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Arctic Tern (Sterna paradisaea)

A beautiful Arctic Tern sits on its rocky nest Arctic Terns (Sterna paradisaea) are bold and beautiful birds. They nest on the rocks at Eastern Egg Rock and often dive-bomb the people who are going out to do research. Because their nest is on the bare rocks, they must defend their carefully from predators and anyone they think might harm them.
Arctic Terns lay two eggs (occasionally one or three) in their nest on the bare rocks, often lined with nothing more than a few pebbles. The eggs are the same color as the rocks and speckled to give them great camouflage. Arctic Tern eggs hatch after about three weeks of incubation. An Arctic Tern nest with three well-camouflaged eggs
Newborn Arctic Tern chick The chicks are fluffy and cute! Their parents bring them small fish from the ocean for three to four weeks until they learn to fly and fish for themselves. After that, they've got a long journey ahead of them.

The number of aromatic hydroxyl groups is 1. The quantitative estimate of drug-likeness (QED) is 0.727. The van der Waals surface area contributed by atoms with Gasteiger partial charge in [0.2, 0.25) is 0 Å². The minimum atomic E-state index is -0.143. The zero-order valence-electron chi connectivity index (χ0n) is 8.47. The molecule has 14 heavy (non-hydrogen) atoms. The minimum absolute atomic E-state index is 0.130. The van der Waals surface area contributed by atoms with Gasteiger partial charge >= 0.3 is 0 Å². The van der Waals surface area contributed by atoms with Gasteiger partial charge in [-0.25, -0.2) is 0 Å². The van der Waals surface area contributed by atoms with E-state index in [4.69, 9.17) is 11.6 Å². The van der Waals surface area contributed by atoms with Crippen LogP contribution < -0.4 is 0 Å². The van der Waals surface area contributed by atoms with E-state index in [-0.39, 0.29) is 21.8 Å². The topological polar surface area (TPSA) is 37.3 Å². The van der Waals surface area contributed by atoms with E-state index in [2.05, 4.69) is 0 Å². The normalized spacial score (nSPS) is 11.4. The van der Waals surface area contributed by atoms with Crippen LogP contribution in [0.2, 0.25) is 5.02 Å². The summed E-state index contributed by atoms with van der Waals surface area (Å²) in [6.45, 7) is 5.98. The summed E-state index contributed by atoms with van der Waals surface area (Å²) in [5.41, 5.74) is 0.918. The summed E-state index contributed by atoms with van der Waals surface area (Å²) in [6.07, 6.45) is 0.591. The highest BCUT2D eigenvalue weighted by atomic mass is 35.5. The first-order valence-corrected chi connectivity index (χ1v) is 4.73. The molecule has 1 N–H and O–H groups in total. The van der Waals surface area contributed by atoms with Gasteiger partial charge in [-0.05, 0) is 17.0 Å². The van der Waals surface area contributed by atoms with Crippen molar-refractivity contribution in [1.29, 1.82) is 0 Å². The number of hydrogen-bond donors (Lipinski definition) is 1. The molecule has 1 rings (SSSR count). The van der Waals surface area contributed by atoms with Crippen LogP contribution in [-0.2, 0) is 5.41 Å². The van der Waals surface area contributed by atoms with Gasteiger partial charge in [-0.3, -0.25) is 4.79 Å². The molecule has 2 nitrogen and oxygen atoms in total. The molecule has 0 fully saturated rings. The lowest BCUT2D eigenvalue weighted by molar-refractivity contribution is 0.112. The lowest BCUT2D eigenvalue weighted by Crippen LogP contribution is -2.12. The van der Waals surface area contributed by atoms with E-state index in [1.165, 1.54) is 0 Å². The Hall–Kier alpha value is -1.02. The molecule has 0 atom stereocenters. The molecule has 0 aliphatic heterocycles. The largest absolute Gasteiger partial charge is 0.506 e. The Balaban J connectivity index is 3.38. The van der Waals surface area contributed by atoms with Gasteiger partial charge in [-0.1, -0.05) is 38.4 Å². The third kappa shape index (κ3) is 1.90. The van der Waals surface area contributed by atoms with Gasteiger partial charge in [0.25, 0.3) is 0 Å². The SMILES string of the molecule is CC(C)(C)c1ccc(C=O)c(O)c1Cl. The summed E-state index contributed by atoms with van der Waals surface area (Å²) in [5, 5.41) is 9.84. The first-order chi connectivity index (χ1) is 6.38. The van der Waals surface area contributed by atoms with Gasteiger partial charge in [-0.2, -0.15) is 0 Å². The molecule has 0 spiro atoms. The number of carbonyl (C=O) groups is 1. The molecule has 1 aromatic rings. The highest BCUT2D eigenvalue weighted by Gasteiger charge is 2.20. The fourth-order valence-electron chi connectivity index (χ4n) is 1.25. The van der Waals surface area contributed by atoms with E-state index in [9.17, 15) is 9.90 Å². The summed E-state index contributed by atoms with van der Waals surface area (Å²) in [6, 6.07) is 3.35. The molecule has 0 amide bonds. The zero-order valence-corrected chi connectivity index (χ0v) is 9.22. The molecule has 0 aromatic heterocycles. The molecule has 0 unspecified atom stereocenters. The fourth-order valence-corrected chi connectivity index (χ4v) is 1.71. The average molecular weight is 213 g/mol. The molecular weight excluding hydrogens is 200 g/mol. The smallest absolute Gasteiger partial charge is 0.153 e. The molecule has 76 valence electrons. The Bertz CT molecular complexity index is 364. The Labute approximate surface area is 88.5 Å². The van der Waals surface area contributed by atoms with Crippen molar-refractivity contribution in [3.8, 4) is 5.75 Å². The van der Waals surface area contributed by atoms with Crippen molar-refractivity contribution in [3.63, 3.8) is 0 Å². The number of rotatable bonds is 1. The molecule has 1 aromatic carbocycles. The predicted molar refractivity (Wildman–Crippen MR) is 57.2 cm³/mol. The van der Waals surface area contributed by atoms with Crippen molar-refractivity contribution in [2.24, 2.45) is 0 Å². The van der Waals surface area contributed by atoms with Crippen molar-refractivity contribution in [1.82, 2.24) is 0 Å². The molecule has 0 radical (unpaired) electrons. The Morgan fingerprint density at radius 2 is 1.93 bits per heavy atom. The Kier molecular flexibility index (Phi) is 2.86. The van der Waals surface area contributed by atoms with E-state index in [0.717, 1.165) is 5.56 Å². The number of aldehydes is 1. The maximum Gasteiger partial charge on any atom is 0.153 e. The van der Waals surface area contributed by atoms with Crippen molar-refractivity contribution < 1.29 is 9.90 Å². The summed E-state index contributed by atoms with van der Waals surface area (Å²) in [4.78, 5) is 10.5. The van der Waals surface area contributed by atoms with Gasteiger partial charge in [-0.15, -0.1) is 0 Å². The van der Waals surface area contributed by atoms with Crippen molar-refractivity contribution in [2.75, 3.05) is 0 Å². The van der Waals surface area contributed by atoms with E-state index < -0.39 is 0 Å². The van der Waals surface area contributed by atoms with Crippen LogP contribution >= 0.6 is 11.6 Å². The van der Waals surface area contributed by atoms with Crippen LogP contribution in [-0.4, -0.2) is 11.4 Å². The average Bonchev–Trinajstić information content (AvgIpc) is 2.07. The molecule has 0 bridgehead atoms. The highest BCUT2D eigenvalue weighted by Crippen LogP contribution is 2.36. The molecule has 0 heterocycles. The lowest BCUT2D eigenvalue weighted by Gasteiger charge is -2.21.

See a video of an Arctic Tern feeding its chick:
Tern Video

Listen to the Arctic Tern: 

An Arctic Tern hovers over the island

When the young Arctic Terns fledge, they start out the migration with their parents. After migrating south, most young terns stay in the southern hemisphere off Antarctica until they are two years old. They then migrate back to their birthplace without the help of their parents! How they remember the way home is a great mystery to scientists and an amazing feat by Arctic Terns.

The Arctic Tern is the World Champion for migration. They migrate from Maine and areas further north to the coast of Africa and then south to Antarctica. Some migrate over 20,000 miles a year--that's enough to earn them a frequent flyer ticket on most airlines!

 

 

For General Information and Questions:
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159 Sapsucker Woods Road
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(607)257-7308